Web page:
I wrestle with the darkness of trauma and this illness and can’t extricate myself from either, but I still dance in the light that exists as well. So I forcefully allow hope to pull me out of the well. I take a shower and get dressed. Do my hair. Throw on my favorite shade of lipstick, something bright and bold. Text my partner that yes, I’d love to go as a family and pick up my gift. I read the cards they’ve given me, I marvel at the creativity of friends as they post photos and GIFs of Prince and The Mindy Project on my Facebook wall. I feel the warmth and love of celebration. I whisper thanks. I dance and allow my body to be overtaken by the freedom that comes with fluid movement. I breathe deep and exhale slowly, allowing each breath to ground me firmly in truth.

It’s the weekend.

Depression still lingers and still hasn’t passed, but I’m hopeful it will. Until it does, I’m forcing myself to trust in the power of enduring.

Who Sees You?

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I took an art class as a college elective. The first assignment challenged me to communicate the divide between who I was and who I thought I was supposed to be using only a black marker to draw basic lines and shapes on a four-inch square of white paper. As I brainstormed ideas in my sketchbook, a small, stylized stick figure imprisoned in a bold spiral was the closest I came to depicting the words I’d scrawled across the page:

My body keeps going through the motions of life while I retreat further inside myself . . .  Can I bridge the distance and become whole again or will I disappear entirely, leaving only a hollow body? . . .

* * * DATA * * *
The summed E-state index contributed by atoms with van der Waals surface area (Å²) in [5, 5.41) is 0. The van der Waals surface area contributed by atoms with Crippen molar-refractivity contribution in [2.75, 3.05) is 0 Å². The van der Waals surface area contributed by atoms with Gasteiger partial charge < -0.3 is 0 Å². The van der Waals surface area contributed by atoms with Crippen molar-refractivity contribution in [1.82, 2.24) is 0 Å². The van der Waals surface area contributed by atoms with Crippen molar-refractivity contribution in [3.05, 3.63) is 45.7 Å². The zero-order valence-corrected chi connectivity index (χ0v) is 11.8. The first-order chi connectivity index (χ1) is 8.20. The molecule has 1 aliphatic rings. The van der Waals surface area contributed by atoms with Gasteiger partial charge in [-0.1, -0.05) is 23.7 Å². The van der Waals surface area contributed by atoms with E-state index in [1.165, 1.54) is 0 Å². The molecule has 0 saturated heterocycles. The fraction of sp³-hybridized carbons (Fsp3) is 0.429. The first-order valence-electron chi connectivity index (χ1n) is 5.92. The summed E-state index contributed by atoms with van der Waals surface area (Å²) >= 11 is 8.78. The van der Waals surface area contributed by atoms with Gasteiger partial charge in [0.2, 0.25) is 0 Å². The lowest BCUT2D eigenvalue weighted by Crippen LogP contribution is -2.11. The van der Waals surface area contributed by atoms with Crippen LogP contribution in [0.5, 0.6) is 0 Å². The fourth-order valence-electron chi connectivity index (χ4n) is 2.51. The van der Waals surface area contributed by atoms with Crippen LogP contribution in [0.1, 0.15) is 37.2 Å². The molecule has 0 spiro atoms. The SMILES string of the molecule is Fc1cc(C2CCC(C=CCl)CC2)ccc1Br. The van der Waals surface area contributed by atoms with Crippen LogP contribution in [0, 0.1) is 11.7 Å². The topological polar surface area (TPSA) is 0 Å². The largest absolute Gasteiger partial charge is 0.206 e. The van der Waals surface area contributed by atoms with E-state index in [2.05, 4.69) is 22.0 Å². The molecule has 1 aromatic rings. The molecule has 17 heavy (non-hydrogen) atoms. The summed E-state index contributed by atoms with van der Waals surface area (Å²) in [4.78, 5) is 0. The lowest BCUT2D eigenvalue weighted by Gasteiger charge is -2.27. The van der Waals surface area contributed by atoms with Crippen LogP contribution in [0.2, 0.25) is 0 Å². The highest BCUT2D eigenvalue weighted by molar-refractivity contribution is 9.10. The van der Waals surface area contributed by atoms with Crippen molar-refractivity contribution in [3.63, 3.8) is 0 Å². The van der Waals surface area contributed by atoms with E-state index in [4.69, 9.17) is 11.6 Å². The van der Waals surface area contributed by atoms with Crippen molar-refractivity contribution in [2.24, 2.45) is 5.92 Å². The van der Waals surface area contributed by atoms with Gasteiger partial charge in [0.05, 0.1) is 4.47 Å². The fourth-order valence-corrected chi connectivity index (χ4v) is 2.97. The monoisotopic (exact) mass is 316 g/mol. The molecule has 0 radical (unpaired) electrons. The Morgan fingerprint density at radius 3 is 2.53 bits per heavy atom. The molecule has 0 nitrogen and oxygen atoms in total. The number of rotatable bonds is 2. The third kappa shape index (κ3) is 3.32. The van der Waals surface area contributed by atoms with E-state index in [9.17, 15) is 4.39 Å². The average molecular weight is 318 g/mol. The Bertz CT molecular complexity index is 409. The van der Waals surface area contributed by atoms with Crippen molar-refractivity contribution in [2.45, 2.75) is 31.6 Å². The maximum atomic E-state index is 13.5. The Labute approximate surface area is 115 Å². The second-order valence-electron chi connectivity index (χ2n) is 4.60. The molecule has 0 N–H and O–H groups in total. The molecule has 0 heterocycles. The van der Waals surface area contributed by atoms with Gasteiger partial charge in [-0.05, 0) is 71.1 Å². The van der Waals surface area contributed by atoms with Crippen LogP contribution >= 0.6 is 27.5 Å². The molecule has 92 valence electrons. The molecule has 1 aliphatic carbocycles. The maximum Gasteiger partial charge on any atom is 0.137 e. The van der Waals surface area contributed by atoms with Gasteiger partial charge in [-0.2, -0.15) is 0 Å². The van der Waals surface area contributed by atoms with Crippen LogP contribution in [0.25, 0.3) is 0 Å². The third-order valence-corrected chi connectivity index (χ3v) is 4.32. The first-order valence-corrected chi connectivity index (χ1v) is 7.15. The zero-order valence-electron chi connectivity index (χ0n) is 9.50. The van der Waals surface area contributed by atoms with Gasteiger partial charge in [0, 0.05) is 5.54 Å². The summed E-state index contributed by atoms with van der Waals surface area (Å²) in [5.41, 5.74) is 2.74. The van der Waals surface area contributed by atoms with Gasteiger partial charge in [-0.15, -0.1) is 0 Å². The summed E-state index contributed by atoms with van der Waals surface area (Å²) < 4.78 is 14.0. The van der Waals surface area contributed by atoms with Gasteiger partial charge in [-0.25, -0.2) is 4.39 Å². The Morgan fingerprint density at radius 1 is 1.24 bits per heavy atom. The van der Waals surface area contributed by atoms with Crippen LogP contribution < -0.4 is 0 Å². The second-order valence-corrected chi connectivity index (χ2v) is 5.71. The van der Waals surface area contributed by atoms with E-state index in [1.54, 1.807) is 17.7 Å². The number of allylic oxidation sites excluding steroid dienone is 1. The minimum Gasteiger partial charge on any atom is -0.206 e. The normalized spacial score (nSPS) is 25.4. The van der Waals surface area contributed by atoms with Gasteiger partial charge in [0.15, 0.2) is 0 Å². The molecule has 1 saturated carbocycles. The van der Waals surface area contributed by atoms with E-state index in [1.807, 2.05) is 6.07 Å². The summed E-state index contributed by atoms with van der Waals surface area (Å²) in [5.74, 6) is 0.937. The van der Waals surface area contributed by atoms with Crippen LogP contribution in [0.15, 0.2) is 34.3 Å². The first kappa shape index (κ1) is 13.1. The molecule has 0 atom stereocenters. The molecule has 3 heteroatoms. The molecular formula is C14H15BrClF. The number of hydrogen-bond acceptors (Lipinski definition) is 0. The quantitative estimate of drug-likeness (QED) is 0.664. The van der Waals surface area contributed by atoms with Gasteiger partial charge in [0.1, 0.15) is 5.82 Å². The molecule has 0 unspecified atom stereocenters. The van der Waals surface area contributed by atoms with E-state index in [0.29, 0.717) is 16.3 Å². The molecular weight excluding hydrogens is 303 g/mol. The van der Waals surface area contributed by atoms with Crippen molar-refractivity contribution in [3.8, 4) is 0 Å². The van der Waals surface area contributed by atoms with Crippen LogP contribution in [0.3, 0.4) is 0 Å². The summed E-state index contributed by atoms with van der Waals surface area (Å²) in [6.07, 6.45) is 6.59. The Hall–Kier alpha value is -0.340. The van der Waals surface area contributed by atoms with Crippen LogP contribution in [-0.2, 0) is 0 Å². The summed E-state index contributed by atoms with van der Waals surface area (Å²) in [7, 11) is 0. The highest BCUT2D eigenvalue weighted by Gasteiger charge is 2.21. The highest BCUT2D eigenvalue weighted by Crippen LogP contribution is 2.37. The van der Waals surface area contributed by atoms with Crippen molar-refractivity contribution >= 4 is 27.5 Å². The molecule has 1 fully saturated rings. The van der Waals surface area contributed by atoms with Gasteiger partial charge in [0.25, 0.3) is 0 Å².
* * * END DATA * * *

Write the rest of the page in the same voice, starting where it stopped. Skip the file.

At the time I was focusing all my resources on fortifying my outside, making it strong and impervious like an exoskeleton. Behind the facade of perfection I hid the parts of myself I was afraid wouldn’t measure up, trying to starve them out of existence. Even my creativity, curiosity, and originality were too risky. People might not like what they see.

Trying to protect myself from rejection isn’t worth the loneliness.

Recently I was flipping through my old college sketchbook when my doodles and laments caught my eye. For a moment my insides started to shrivel and fade until I realized, this time I didn’t have to disappear.

Those many years ago, the longer I hid the less I knew who I really was. So I’m on a journey now towards healing and wholeness. Before I can live as a whole person, I must learn to see and embrace who I actually am. I’m digging deep to reconnect those parts of myself I shunned as unworthy and hid away.

I’m making time first thing every morning for journaling, reading, and a big mug of tea. I treated myself to a new sketchbook and a colorful box of chalk pastels. I’ve uncovered growth, connection, and creativity as my top core values and am trying to support others in their own journeys out of hiding through sharing my stories and listening well.